University Of Patras, G. Seferi 2, Agrinio atekerle@upatras.gr +302641074204

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Large-scale microalgal cultivation and use of the produced biomass as an alternative raw material in fish feed

This project will research and develop efficient methods and processes to produce biomass of the microalgal genera Nannochloropsis, Isochrysis and Hematococcus. After appropriate processing, the algal biomass will be used as a raw material in the production of fish feed of high biological value. The processed microalgal biomass will then be tested for its quality and nutritional value in seabass rearing trials where it will be applied as “standard pilot feed”.

Two experimental stages will be implemented in this project:

Α. Laboratory-scale experiments will be performed to determine the specific parameters that lead to optimal efficiency of the microalgal biomass production process. The effect of different conditions on the specific growth rate and the ability of the microalgae to biosynthesize and produce essential nutrients for fish such as proteins, amino acids, lipids (in particular polyunsaturated fatty acids – PUFAs, DHA and EPA), polysaccharides and pigments (mainly astaxanthin and carotenoids) will be examined. The effect of CO2 supply on the growth and accumulation of lipids in microalgal cells will also be studied. The biomass produced will be processed by various methods (chemical and mechanical) to ensure that the nutrients it contains are bioavailable to fish.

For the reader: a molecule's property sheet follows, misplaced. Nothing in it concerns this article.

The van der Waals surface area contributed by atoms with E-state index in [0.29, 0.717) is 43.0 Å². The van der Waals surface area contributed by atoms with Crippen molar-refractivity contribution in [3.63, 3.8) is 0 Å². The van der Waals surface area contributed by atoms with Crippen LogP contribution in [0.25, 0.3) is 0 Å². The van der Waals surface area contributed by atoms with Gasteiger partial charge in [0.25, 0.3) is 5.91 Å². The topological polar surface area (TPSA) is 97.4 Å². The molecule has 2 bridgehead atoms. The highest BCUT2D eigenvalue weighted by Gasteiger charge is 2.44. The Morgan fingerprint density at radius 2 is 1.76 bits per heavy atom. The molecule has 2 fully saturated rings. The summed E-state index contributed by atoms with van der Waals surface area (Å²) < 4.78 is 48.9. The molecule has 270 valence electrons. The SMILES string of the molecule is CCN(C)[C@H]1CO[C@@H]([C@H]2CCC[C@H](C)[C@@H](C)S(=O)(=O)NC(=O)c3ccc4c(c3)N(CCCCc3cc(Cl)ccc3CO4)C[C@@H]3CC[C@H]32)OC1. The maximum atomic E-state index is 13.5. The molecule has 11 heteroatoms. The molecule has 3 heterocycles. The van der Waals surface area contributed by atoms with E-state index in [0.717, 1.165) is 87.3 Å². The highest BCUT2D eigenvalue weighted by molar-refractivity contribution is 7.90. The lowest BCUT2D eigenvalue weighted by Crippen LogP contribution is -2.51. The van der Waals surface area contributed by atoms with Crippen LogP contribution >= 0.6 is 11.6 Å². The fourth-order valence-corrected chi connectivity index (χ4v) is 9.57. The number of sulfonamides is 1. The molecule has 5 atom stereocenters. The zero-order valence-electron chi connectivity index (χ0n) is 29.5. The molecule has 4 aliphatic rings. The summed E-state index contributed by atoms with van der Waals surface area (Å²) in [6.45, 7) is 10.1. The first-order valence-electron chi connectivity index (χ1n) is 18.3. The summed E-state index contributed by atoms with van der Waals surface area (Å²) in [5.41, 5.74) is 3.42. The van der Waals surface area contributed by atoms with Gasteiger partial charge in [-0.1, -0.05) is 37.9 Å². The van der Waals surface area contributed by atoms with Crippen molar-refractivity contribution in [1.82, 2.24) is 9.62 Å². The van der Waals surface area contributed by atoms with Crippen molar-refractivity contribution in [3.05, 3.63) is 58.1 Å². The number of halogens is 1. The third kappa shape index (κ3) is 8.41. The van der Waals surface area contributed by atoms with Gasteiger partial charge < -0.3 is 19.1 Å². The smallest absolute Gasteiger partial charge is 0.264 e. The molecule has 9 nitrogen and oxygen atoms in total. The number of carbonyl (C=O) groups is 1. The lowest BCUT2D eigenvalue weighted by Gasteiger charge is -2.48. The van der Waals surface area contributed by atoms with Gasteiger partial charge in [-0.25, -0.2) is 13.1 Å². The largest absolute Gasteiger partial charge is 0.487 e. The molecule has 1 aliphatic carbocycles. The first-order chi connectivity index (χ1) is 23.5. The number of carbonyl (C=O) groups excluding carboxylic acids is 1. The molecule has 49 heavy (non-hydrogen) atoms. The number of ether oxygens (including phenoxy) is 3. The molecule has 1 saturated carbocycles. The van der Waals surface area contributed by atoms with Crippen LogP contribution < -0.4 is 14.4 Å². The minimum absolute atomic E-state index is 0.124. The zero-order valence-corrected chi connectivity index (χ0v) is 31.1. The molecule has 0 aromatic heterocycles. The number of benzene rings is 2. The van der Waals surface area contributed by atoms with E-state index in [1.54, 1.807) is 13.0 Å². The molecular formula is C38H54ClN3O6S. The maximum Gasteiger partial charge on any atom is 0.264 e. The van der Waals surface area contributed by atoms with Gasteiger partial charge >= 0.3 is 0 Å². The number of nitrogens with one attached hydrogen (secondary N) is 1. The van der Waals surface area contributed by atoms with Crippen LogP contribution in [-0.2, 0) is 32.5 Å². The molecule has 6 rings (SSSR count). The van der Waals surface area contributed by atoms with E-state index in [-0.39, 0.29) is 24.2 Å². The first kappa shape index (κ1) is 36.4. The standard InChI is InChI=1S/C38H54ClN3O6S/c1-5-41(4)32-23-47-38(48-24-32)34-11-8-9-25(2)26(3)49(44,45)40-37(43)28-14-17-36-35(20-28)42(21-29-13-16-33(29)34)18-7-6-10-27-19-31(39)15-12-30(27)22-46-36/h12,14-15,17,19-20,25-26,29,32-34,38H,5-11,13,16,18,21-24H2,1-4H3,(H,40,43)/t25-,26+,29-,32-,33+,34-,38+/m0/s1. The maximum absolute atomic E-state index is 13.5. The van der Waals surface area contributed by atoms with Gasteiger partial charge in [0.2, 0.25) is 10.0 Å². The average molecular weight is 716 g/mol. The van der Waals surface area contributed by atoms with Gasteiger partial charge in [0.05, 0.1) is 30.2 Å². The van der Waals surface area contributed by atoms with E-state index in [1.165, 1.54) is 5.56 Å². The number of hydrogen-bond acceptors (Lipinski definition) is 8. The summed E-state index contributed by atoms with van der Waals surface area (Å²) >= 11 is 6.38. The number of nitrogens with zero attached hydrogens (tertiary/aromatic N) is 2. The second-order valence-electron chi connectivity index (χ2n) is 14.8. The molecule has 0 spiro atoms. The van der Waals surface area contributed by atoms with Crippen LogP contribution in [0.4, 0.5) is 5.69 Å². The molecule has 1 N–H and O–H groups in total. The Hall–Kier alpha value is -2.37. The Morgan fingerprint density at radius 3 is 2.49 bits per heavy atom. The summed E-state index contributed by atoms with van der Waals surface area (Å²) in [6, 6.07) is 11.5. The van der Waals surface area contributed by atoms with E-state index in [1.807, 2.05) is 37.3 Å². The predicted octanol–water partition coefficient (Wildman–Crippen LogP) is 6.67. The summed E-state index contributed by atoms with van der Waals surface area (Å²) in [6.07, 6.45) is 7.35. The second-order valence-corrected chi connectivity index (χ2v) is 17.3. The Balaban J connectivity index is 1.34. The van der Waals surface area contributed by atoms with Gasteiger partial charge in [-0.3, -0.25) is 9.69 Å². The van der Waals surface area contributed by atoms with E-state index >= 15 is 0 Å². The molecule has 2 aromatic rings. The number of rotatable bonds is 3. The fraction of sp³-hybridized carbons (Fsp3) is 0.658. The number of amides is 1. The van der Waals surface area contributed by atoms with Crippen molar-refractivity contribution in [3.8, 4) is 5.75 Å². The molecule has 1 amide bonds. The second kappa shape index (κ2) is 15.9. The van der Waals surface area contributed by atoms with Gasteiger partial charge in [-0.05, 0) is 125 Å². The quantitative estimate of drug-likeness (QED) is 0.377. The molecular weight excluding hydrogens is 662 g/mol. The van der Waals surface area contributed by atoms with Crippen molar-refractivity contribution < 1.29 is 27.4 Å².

B. Based on the results of the above experiments, large-scale pilot microalgae cultivation will be undertaken in a local fish farm. The pilot units will comprise open tank bioreactors with a total volume of 150 cubic meters each. One or more strains will be selected from the laboratory experiments and cultured within the pilot-scale reactors. The selection criteria for these cultivated strains will be high growth rates, high nutrient yields, rapid adaptation to changes in growth conditions, and resistance to contamination by other photosynthetic microorganisms, bacteria, and protozoa-predators. The most effective method of microalgal biomass processing will be determined from the pilot-scale experiments. The biomass will then be incorporated into experimental diets of seabass in different percentages. The health and growth of these seabass will be assessed as compared to a control fed with quantities of fishmeal used in current commercial practices of seabass aquaculture.

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